For those that don’t know, I head the investment team at IPS Capital. Each week I highlight a few things that have come across my desk that I think are interesting and investment related. We always welcome dialogue so if you have any questions we’ll be happy to answer them here too.
This week I attempt to answer the timeless question: are older people better than younger people? Believe it or not, it was looking at the opportunity in European equities that got me thinking about this. I’ll do my best to explain why below, but this started with some good news on European energy production that came across my desk this week.
Wind and solar energy is now generating more energy than gas in the European Union for the first time ever (as you can see in the chart below). It’s a similar story in the UK where around 45% of energy now comes from solar, wind, biomass and hydropower. When you add in the 15% that nuclear energy generates we are actually doing a bit better than the Europeans with 60% coming from non-fossil fuel sources today. This is an incredible improvement from 20 years ago when renewable power generation was close to zero. We continue to like and hold our investments in renewable energy providers.
This improvement in renewable energy production is, as I have written before, one reason why Europe has been able to withstand the cutting off of Russian gas supplies much better than many expected 6 months ago and has been a driver of the recent bounce we have seen in European equity markets. How much is this a contra-trend rally and how much the start of something new? First, the underperformance of Europe (and I am including the UK here) when compared to the US really is something to behold. Here is the underperformance of Europe relative to the US since 2007:
The main point to understand from this chart is that this under-performance has not been irrational. US companies have simply made more money (on average) than European ones over the last 15 years. As earnings rise, so do equity prices. A second effect is that investors (rationally) start to pay higher prices for this better growth. Prices paid for lower growth European stocks fall and a valuation gap opens up. You can see this gap in the (equal sector weighted) relative valuation of US and European equities today.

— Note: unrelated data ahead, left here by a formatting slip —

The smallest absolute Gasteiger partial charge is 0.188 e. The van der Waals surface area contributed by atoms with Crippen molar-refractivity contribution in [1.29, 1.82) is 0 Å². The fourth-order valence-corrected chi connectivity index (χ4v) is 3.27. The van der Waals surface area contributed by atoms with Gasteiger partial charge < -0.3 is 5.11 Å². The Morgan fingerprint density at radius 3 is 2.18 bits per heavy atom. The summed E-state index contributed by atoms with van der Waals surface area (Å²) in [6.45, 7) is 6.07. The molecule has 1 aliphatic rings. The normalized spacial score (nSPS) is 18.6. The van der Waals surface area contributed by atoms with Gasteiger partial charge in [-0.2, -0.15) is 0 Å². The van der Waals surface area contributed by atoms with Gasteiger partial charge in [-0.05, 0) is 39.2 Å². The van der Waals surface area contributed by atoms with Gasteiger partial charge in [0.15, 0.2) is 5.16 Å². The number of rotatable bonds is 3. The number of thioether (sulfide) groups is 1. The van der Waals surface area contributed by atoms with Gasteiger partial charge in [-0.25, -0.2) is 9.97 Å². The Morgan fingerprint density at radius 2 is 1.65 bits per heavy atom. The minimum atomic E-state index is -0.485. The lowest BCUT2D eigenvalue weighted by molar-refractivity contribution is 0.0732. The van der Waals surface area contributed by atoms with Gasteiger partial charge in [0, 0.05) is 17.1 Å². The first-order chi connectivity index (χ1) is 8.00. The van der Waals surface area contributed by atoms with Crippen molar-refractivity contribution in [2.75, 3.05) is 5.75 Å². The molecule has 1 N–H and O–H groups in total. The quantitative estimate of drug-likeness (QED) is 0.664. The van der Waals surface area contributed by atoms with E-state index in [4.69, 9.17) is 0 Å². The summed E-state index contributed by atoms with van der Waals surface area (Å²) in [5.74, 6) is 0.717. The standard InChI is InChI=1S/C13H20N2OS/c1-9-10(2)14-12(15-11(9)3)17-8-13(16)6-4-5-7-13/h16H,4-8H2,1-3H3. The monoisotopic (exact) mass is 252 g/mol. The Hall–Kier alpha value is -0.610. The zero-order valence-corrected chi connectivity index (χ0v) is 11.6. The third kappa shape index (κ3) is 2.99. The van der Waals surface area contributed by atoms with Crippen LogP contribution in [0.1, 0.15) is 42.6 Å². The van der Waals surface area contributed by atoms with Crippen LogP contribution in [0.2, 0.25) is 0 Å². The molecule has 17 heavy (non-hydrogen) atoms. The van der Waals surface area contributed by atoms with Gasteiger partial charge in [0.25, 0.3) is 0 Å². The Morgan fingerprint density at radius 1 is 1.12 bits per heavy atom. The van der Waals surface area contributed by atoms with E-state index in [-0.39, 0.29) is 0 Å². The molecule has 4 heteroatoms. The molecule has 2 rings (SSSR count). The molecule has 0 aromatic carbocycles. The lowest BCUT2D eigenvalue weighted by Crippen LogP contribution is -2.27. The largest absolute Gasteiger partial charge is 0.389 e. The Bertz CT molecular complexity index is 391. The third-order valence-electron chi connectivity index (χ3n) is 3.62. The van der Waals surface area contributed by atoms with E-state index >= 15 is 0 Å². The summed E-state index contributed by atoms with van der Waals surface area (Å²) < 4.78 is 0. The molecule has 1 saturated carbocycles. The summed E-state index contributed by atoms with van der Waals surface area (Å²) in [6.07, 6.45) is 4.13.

Whenever you see a long trend like this, the question is what might make it reverse? One thing I would point to is that much of the US out-performance of the last 15 years has come from a handful of US technology giants. The chart below shows the earnings of Facebook, Amazon, Apple, Microsoft and Google (FAAMG) relative to the rest of the US market. Interestingly, in the last 12 months these earnings finally look to have reached their limit. As they have fallen so European earnings have done relatively better and European equities have started to recover some of their lost ground. With valuations where they are this recovery looks like it might have some legs and we added to our European equity positions earlier in the year.
One part of the job of being an investor is understanding – where and when you can – the biases you have and doing your best to allow and adjust for them. You’ll notice from the above that I am pushing for cheaper, low valuation markets over more expensive ones. Might this be because I am just – well – old? Research below shows the weighted average price to sales of equity manager portfolios split by the age of the equity manager (I am in the 51-55 bucket by the way) in the dot com boom and bust from 1997-2002. Simply put, older investors owned cheaper companies. Post the dot com bubble in the early 2000s this was right thing to do! I just hope our judgement is proved right in Europe today.
But before I start crowing over the next generation, it is worth remembering that at times (like the last 10 years for example) it can be worth paying up for growth. Younger people (less burdened by the past) can often see future trends more clearly. The larger trend of technology driving earnings growth looks like it is here to stay. We will not be selling the (technology heavy) US equity market just yet.
Finally, it is always striking to me how much better behaved the current young generation are compared to my (and previous) ones. Drug, alcohol use and teenage pregnancy rates are all falling. My guess is today younger investors are still more likely to own higher growth, more expensive companies. But it looks to me likely that they will – on average – have fewer hangovers to deal with when they do so.
The value of investments may fall as well as rise and you may not get back all capital invested. Past Performance is not a guide to future performance and should not be relied upon. Nothing in this market commentary should be read as or constitutes investment advice.